• 2. variable application of procedures for actualizing knowledge in discourse.
  13. 5. The Variance Competence Model (Four Propositions)
    • 1. There is a single knowledge store containing variable interlanguage rules according to how automatic and how analyzed the rules are.
    • 2. The learner has a capacity for language use which consits of primary and secondary discourse and cognitive processes.
    • 3. L2 performance is variable as a result of whether primary processes employing unalayzed L2 rules are utilized in unplanned discourse, or secondary processes employing analyzed L2 rules are used in planned discourse.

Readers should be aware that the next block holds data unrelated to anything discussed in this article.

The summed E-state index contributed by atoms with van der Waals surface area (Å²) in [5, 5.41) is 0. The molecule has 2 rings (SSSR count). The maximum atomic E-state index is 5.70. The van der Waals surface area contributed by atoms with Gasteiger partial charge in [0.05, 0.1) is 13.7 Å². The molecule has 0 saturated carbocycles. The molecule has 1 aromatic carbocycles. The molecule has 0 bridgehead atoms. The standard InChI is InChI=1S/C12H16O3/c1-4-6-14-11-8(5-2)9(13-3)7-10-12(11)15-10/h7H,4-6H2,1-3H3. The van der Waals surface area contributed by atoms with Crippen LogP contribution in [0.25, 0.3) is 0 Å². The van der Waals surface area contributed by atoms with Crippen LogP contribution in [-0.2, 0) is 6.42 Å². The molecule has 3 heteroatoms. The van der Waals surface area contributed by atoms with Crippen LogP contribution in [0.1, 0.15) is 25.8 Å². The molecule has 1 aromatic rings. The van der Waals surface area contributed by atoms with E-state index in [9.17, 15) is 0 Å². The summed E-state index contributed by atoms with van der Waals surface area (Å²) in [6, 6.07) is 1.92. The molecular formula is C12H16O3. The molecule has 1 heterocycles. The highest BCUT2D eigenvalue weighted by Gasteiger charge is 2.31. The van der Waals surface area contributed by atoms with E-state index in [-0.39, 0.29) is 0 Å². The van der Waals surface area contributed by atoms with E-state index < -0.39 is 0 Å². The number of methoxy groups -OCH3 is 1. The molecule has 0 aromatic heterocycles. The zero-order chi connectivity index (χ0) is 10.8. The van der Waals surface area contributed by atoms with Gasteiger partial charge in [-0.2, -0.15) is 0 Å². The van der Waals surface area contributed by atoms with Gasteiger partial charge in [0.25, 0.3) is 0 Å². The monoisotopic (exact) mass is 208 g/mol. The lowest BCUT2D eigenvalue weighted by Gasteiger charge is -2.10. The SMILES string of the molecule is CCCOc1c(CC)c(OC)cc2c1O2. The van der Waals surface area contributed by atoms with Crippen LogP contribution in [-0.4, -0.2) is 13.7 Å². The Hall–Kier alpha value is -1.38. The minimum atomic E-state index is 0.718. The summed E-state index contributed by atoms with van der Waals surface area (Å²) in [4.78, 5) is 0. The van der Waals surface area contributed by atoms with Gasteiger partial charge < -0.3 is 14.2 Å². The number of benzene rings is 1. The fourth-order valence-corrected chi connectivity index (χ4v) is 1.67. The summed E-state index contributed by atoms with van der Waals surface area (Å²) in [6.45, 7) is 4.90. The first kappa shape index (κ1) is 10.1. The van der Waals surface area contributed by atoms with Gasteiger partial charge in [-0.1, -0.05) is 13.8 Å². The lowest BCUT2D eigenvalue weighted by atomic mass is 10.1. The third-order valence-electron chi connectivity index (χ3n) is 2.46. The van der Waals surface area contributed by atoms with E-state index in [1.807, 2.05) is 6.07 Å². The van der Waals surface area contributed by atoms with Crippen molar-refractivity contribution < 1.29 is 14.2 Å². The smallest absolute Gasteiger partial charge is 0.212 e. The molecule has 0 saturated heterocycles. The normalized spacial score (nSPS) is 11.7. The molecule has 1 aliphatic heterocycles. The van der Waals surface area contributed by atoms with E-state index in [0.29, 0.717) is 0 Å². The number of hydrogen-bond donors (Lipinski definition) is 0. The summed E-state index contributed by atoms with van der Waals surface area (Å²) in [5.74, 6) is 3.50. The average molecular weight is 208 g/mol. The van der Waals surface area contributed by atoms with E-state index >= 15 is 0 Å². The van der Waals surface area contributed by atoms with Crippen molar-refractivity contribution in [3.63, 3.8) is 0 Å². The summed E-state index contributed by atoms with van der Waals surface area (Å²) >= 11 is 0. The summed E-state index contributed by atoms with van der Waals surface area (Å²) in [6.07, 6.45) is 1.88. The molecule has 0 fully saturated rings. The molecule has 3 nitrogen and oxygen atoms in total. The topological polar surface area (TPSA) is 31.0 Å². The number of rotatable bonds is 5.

• 4. Development occurs as a result of
    • 1. acquisition of new L2 rules through participation in various types of discourse
    • b. activation of L2 rules which initially exist in either non-automatic unanalyzed or in analyzed form so they can be used in unplanned discourse.
    • (Ellis 1985 p. 268-269)
  14. 6. The Universal Hypothesis
    Theory based on the assumption that linguistic knowlege is homogeneous, identifying marked and unmarked linguistic features.

    (Ellis 1985 pp. 270-271)
  15. 7. A Neurofunctional Theory
    The neurofunctional approach attempts to characterized the neurolinguistic information processing systems responsible for the development and use of language. (Lamendella 1979:5-6)

    Connection between language function and neural anatomy.

    (Ellis 1985 p. 271)
  16. 7. A Neurofunctional Theory (Four Focuses in SLA)
    • 1. Age differences.
    • 2. Formulaic speech.
    • 3. Fossilization.
    • 4. Pattern practice in classrom SLA.

    (Ellis 1985 p. 271)